I am working on a towel set now, I'm scheduled to take an ikat workshop at the end of April, and another 10-week class, this time on Hucklace. In addition to those weaving classes, I’ve also taken a couple of eco-dying classes and attended a lecture on weaving with silk by Joan Namkoong. This is just the beginning of the weaving chapter of my life and I am grateful for the scholarship opportunity."

Summer Escajeda

2022 Lauren Hirai

"I grew up in Honolulu, and in my art, I have been inspired by patterns and processes in nature. I first learned to weave in a course at the Rhode Island School of Design Summer Programs in summer 2019. I began a course in lace weaving in spring 2020, but it was canceled midway through due to the pandemic. I am looking forward to learning more weaving techniques as well as natural dyeing back home in Honolulu.

My piece was inspired by the patterns and structures of kahelelani Ni’ihau shell lei. I constructed the woven shells by incorporating a combination of metal wire and various yarns, exploring how woven pieces can embody the curled form of shells. I created darts by leaving triangular sections unwoven and pulling on the warp after removing each piece from the loom. The color palette is based on the warm tones of the kahelelani Ni’ihau shells and my memories of home.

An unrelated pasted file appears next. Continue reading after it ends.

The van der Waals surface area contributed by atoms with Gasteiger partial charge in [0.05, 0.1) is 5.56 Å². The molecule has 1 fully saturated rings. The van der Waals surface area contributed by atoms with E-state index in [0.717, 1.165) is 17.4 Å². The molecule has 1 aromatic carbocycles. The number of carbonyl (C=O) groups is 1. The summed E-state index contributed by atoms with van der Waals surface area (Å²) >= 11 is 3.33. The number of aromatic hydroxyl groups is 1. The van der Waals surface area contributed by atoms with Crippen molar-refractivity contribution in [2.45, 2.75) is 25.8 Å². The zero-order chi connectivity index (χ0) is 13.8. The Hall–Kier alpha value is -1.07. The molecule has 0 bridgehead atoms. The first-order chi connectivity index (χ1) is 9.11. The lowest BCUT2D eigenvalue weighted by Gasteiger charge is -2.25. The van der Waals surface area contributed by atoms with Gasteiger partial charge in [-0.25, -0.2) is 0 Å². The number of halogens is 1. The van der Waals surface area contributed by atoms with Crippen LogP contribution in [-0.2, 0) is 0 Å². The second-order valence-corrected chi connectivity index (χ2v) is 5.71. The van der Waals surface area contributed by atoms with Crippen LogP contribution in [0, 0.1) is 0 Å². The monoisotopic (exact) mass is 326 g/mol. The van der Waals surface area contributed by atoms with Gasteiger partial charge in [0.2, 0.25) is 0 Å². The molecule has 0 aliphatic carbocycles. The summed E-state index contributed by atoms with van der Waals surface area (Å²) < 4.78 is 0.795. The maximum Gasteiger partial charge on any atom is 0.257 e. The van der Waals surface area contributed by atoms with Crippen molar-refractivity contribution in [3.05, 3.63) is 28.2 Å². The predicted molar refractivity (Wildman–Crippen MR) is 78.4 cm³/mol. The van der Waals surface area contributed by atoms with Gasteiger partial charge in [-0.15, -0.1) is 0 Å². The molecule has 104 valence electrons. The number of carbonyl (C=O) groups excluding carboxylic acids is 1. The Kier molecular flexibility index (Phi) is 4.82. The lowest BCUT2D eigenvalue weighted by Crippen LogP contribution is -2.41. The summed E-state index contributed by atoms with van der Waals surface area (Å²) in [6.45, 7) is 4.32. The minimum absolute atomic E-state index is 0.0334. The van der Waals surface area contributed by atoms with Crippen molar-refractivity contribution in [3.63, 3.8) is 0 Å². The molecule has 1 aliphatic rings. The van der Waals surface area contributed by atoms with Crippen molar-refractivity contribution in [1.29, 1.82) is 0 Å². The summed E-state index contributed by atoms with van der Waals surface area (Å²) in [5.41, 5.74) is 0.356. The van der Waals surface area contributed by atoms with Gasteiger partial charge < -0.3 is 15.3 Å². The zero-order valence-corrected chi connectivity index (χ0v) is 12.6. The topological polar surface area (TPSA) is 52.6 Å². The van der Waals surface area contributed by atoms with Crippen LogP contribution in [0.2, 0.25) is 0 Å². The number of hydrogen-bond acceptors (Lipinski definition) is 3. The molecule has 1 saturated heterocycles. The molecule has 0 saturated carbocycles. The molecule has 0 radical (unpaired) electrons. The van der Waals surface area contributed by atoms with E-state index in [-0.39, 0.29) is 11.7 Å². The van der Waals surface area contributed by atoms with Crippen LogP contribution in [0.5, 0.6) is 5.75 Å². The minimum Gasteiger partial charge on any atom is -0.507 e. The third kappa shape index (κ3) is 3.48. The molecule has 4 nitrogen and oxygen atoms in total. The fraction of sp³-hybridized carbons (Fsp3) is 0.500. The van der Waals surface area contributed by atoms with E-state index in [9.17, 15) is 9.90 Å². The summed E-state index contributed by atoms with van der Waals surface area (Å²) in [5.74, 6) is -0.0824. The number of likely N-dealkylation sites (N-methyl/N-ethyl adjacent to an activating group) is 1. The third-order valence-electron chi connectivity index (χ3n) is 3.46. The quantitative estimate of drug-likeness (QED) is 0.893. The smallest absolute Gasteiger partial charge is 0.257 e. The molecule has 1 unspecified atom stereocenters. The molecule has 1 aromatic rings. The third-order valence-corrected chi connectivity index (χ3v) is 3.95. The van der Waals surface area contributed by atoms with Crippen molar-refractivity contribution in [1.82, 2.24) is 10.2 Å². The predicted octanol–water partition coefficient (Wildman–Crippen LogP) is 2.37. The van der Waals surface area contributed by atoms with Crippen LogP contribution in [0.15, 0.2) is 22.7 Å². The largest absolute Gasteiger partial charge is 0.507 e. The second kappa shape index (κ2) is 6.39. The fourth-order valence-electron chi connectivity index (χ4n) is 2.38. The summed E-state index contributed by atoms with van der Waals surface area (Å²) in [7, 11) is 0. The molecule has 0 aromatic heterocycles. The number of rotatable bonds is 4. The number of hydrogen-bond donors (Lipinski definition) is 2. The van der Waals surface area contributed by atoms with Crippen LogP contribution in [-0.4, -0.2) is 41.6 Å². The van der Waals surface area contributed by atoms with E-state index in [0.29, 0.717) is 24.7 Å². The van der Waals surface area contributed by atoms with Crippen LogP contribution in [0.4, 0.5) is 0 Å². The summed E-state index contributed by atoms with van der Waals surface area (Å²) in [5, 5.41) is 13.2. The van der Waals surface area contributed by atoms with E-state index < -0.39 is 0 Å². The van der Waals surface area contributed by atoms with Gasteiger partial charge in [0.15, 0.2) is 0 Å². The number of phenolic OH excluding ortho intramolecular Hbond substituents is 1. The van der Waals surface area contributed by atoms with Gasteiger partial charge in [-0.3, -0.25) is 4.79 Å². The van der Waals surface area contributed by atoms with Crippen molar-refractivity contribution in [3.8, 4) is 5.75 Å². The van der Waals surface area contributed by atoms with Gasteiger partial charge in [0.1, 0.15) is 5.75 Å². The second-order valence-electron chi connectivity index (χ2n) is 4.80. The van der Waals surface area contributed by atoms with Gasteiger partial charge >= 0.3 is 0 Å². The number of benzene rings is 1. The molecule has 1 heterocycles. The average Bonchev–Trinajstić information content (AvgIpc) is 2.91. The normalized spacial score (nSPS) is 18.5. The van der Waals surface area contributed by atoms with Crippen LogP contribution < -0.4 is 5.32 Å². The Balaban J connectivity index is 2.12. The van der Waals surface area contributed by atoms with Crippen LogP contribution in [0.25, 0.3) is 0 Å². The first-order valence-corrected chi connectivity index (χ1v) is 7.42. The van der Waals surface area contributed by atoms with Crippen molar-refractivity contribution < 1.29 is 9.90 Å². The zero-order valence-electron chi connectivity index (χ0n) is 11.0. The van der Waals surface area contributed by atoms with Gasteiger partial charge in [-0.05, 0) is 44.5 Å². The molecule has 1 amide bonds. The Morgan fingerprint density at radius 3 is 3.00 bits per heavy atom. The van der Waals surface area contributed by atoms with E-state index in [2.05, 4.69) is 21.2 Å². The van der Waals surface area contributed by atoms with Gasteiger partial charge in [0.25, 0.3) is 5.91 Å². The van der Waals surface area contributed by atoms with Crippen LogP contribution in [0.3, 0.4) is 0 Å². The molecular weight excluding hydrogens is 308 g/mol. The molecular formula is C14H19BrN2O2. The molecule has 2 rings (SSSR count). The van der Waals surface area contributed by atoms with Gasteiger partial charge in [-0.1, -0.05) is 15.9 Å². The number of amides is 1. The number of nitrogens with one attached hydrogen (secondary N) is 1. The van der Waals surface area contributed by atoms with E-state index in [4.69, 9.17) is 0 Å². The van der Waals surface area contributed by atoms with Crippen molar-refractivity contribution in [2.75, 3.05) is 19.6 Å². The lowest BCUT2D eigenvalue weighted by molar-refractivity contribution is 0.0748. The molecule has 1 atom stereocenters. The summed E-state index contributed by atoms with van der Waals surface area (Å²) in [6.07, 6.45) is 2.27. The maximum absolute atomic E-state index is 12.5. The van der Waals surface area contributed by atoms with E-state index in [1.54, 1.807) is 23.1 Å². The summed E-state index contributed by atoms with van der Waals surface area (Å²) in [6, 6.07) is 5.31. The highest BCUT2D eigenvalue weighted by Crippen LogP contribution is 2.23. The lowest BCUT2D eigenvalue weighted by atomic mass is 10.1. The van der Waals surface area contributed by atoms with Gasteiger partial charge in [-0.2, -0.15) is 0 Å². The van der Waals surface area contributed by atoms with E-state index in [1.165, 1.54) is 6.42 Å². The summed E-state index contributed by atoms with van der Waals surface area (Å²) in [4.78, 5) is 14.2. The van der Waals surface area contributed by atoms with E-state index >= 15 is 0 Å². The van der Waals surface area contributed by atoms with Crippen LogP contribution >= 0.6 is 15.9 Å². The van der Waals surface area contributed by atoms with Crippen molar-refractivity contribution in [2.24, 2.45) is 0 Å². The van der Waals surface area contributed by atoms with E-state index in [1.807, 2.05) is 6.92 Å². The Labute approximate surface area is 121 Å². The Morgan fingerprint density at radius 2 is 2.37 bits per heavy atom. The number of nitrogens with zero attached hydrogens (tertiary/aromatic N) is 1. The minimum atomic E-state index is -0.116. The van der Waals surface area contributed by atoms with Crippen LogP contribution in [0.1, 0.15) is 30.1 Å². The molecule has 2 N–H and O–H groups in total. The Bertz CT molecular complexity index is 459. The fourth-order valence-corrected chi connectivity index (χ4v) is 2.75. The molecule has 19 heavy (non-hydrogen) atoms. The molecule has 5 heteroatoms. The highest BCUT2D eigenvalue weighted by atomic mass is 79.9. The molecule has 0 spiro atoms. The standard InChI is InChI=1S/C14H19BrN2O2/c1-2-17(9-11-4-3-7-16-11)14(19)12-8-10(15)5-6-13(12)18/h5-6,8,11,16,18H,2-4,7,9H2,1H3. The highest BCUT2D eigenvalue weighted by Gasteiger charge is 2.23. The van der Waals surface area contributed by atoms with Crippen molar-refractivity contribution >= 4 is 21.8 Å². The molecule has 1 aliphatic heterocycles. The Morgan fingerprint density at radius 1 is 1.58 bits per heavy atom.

I primarily studied science in school, and I continue to be interested in what we can learn from the natural world. In future weaving projects, I am looking to experiment with different materials and draw inspiration from the local ecosystem to explore and reconsider human relationships with nature."

Lauren Hirai

2021 Lin Iinuma

"Hi! My name is Lin Iinuma and I am a Junior from University Laboratory School. I first learned to weave in Ms.Franklin's weaving art class.